On April 5, 1991, a trip to Suburban Hospital — a Johns Hopkins community hospital located in Bethesda, Maryland — saved Cathy O’Donnell’s life.
That day, a car accident left her with no pulse at the scene and a low chance of survival, but a five-hour surgery ensured she’d pull through. The experience — plus the five weeks that Cathy and her family received support from staff, nurses, and doctors during her stay at the hospital — left a lasting impression.
In the following decades, Cathy and her husband, Earle, experienced life abroad, working in Turkey and earning master’s degrees in Ireland, before returning to Bethesda. But throughout, they have found ways to remain connected to the hospital, with the couple supporting Suburban’s recent 300,000-square-foot building addition and making a commitment to the hospital’s future in their estate plan. Cathy is also a former Suburban Hospital Foundation Board of Trustee member.
“Suburban Hospital relies heavily on the dedication of grateful patients and community members,” says Stacey Geldin, director of development at Suburban and a longtime friend of the O’Donnells. “Cathy and Earle exemplify that dedication, not just at the hospital, but as volunteers in their community.”
We talked with the O’Donnells to learn more about their longstanding relationship with Suburban.
Cathy: My doctors, Dr. J. Patrick Caufield and Dr. Juvenal Goicochea, have such personal empathy for their patients. They and the Suburban Hospital staff have done so much for me in saving my life and keeping me sane after the accident and through the subsequent surgeries I needed. I just feel I have to give back, and I’ll never give back enough.
Suburban remains the community hospital for me, my friends, and my family — twice our grandsons have needed to go to the ER over the years, and we were relieved to know they were at Suburban. I want it to always be there so that the next person who’s involved in a really bad accident has a good, safe place to go where the doctors are amazing, and where the nursing staff is caring and considerate and can help you and your family through the incident.
Earle: I’ve been impressed with Suburban’s determination to engage in this expansion, which has dramatically changed much of the hospital. It’s near the top of its class in a number of areas, which primarily helps the community. Suburban has become much more than a neighborhood hospital. It has stepped up its game for our benefit. How can we, as part of the community, not be equally committed to Suburban?
Cathy: I volunteered as soon as I was able to after the accident and was even on the Suburban Hospital Foundation Board for a few years. My first volunteer experience, though, was in the pre-op surgery area, where patients wait for their surgeries to start. Patients get a little antsy, so I would try to calm the waters. They could express their fears and concerns to me. If they had a question, I could then take it to the nurse. I let the patients know that we were there to help in any way we can, and I absolutely loved it. The people, the nurses I worked with, were great.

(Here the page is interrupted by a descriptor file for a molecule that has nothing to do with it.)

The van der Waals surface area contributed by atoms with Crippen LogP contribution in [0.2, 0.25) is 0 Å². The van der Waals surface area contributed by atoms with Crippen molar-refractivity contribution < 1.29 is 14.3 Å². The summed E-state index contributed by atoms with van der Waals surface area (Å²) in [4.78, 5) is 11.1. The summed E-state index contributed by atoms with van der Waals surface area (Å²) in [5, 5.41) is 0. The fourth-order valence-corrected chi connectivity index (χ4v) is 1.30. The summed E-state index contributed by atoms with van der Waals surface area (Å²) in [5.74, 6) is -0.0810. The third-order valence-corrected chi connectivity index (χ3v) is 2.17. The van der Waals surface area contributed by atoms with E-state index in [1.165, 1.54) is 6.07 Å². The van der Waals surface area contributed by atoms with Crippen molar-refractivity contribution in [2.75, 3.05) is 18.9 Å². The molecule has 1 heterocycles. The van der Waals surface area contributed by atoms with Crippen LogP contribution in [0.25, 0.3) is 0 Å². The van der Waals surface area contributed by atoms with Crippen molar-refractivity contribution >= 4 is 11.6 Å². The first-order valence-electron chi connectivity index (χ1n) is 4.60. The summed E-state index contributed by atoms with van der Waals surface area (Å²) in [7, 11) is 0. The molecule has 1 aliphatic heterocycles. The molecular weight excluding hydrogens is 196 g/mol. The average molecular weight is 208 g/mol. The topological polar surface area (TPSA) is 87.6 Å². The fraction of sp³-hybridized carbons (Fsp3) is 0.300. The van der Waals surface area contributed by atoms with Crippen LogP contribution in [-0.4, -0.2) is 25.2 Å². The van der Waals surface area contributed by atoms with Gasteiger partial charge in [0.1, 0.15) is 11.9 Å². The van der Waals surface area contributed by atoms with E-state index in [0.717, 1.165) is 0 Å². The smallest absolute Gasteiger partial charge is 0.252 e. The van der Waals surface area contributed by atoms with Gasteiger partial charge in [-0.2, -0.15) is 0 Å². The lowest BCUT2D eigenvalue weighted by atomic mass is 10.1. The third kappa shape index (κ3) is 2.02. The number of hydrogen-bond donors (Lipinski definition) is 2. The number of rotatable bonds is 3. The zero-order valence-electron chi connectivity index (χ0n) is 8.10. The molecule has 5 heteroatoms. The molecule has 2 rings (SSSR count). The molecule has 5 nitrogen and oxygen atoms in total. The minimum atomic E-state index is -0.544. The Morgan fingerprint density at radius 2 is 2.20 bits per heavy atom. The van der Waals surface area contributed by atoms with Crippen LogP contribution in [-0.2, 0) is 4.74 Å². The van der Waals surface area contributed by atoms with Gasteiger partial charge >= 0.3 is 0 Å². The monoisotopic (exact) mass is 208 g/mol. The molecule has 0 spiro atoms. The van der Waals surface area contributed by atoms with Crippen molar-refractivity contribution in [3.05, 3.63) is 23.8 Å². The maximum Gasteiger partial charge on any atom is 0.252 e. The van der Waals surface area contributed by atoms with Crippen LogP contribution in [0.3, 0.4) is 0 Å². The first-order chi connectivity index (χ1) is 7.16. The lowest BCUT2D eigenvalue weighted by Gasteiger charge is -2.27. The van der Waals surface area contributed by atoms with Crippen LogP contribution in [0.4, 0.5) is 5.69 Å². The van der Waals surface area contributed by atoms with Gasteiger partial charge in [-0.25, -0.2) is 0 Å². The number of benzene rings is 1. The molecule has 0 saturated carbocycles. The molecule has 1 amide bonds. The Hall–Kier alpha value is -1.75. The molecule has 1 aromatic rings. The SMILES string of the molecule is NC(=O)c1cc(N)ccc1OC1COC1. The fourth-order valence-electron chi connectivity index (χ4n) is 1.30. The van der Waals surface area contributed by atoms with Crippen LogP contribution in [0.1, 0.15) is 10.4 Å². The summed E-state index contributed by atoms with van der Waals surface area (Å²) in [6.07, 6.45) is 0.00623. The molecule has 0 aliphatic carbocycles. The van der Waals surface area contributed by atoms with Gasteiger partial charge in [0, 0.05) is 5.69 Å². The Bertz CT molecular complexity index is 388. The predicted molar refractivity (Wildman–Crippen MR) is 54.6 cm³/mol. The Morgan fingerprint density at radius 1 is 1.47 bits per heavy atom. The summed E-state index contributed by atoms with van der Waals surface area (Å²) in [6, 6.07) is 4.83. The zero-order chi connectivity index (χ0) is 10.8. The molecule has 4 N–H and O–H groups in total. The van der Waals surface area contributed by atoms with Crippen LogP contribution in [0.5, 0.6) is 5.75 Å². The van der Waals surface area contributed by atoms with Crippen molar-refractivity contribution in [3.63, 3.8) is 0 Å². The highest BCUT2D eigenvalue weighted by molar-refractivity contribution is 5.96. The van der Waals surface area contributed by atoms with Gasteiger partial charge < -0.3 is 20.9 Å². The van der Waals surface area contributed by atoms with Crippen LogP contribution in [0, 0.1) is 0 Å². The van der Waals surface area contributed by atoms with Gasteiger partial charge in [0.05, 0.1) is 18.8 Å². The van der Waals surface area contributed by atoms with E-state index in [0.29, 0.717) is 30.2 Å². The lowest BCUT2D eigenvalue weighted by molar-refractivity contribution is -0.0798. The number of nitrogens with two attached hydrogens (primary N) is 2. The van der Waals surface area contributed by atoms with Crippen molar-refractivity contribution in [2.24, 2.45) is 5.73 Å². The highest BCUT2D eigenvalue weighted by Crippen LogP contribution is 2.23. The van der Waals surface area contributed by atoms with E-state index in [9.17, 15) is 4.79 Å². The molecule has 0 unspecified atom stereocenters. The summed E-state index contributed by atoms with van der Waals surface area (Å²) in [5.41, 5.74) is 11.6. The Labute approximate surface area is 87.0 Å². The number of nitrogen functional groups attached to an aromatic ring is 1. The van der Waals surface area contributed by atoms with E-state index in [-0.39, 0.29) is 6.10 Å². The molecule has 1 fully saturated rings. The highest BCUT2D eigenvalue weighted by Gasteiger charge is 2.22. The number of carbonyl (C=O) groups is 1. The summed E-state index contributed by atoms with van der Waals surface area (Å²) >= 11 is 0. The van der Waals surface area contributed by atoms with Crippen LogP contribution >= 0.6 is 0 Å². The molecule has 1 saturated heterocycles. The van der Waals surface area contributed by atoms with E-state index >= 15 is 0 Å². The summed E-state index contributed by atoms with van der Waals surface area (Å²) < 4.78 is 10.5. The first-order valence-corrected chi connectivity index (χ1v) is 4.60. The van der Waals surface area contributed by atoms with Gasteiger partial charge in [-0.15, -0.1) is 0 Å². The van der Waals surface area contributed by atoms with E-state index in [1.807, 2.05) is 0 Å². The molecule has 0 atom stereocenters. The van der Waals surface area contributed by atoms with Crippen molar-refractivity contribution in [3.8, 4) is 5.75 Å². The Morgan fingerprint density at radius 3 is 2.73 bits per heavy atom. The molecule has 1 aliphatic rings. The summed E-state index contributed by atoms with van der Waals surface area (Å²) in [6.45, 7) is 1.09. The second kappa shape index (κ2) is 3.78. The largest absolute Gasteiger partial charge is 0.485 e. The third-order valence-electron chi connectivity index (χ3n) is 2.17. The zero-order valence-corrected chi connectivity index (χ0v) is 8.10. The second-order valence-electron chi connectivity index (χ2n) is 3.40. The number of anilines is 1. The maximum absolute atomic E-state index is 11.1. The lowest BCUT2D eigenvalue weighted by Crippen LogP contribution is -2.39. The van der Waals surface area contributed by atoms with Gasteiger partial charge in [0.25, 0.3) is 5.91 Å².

When I volunteered in pre-op, I also saw how people would want a minister to say a prayer over them. So, one of the things that we have donated to is the hospital’s chaplaincy program. That part of our lives is important too, and I wanted to provide people with that opportunity.
Earle: We hope it’ll be a good example for our kids to model, and to some degree that’s already been successful. Our kids are hitting a career level where they can start thinking about giving philanthropically, and we’re in dialogue with them about their giving plans and how we can contribute to them.
I think the underlying principle is you’re always trying to foster the good, and the longer the impact of that good, the better. Certainly the equipment we’ve contributed to in the hospital has a very long life, but people are perpetual. If what we do today can help people today, then there’s something blessed about my gifts continuing to do good for people long after I’m no longer here. Isn’t that a wonderful feeling?
Cathy: We want to make sure the hospital is here for the long term. Not just while we’re alive, but long into the future. Suburban is a hospital for today and tomorrow, and we want to make sure that tomorrow is funded.
Topics: Faculty and Staff, Friends of Johns Hopkins Medicine, Johns Hopkins Medicine, Promote and Protect Health, Strengthening Partnerships
"It’s important for [health care workers] to have a place dedicated to recovery, escape, and self-care. And it’s long overdue," says Howard Hospital Foundation board member Sharon "Missy" Radcliffe.